NPM Update

Everything breaks sometimes

You know that messsage which has been prompting you that found 14 vulnerabilities (9 low, 5 high) in 22292 scanned packages every time you run npm install or npm update, well, you really should update them. That of course is an easy task, the hard part is piecing together all the broken bits afterwards.

NPM update

This command will update all the packages listed to the latest version (specified by the tag config), respecting semver. src

The first step is to run npm update on a regular basis. This should be safe as it respects sepmantic versioning which should not bring in breaking changes so long as your tags are setup correctly. This should be the case if you’ve left them as default.
Of course this may not be the latest versions and further steps are required in this case.

NPM outdated

This command will check the registry to see if any (or, specific) installed packages are currently outdated. src

The npm outdated command will check to see if there are any packages which require upgrades, ignoring semantic versioning (semver).
I recommend running npm outdated after npm update as there may be no output in which case further steps are not needed and then it must be caffeine time.
If output is produced then there are a couple of options to upgrade packages.

  1. Overwrite each packages version tag with *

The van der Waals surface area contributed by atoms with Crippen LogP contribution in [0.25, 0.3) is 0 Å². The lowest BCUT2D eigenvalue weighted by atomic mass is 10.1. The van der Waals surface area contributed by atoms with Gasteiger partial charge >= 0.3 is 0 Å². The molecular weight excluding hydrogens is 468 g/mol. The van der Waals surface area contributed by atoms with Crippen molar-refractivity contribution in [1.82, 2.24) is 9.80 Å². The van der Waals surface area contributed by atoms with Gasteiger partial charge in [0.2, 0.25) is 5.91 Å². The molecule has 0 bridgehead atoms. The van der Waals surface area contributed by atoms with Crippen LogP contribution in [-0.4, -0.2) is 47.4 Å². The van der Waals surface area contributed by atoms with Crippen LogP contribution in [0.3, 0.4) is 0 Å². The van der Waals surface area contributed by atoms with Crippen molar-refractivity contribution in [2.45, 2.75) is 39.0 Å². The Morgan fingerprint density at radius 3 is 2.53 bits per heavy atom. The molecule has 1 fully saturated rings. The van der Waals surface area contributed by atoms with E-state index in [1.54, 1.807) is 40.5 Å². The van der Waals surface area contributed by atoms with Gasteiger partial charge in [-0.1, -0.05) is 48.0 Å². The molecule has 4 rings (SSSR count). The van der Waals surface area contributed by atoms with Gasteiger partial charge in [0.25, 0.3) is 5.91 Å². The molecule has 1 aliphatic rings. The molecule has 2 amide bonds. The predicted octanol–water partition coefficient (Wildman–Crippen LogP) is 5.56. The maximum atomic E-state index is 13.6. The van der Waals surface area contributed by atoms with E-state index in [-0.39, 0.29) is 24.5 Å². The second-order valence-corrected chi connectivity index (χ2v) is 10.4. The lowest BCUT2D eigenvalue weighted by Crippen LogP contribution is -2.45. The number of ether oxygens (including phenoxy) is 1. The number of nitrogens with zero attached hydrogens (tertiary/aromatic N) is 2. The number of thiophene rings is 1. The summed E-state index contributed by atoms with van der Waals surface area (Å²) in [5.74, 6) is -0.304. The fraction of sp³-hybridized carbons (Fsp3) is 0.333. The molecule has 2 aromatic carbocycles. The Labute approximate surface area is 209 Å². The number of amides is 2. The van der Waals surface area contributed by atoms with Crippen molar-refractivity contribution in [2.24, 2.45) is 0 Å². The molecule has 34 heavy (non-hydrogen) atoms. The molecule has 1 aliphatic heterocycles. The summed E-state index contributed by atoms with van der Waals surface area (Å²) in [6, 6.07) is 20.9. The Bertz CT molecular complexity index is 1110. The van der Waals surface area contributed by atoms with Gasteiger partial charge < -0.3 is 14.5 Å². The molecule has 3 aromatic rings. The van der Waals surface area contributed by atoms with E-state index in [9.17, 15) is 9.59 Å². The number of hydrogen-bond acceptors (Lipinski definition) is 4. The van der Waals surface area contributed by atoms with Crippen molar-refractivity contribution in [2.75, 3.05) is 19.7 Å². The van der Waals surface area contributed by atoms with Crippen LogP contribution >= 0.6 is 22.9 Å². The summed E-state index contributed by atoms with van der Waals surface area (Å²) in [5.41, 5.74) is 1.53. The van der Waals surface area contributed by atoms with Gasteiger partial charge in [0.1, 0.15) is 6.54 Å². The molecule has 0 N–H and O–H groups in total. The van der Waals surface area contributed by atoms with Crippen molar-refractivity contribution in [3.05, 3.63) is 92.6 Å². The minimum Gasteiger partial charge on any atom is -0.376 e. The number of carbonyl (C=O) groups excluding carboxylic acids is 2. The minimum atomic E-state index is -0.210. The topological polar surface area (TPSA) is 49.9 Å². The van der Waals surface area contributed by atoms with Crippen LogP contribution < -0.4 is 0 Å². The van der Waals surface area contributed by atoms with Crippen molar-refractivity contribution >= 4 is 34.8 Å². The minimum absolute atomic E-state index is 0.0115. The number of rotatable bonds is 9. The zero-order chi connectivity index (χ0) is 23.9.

After this, run npm update which will then download the latest version of each package and update the version tag again to default. NOTE: I’m not sure exactly what controls the default version tag behaviour, any further explanation welcome in the comments
    * >> npm update
  2. Use the npm-check-updates (ncu) package.
    This can be installed globally for easy use among multiple projects.
    npm install -g npm-check-updates.
    Then run ncu in your package.json directory. This will output a list of packages which can be updated.
    Once you’ve checked for available updates, you can apply them with ncu -u which will update your package.json with the latest versions, then run npm i which will download the relevant versions for your package.json This option is slightly more involved but can save time with a large number of packages.
    ncu -u >> npm i


You’re now done, kick off your tests and go have a coffee

About the author

John Baro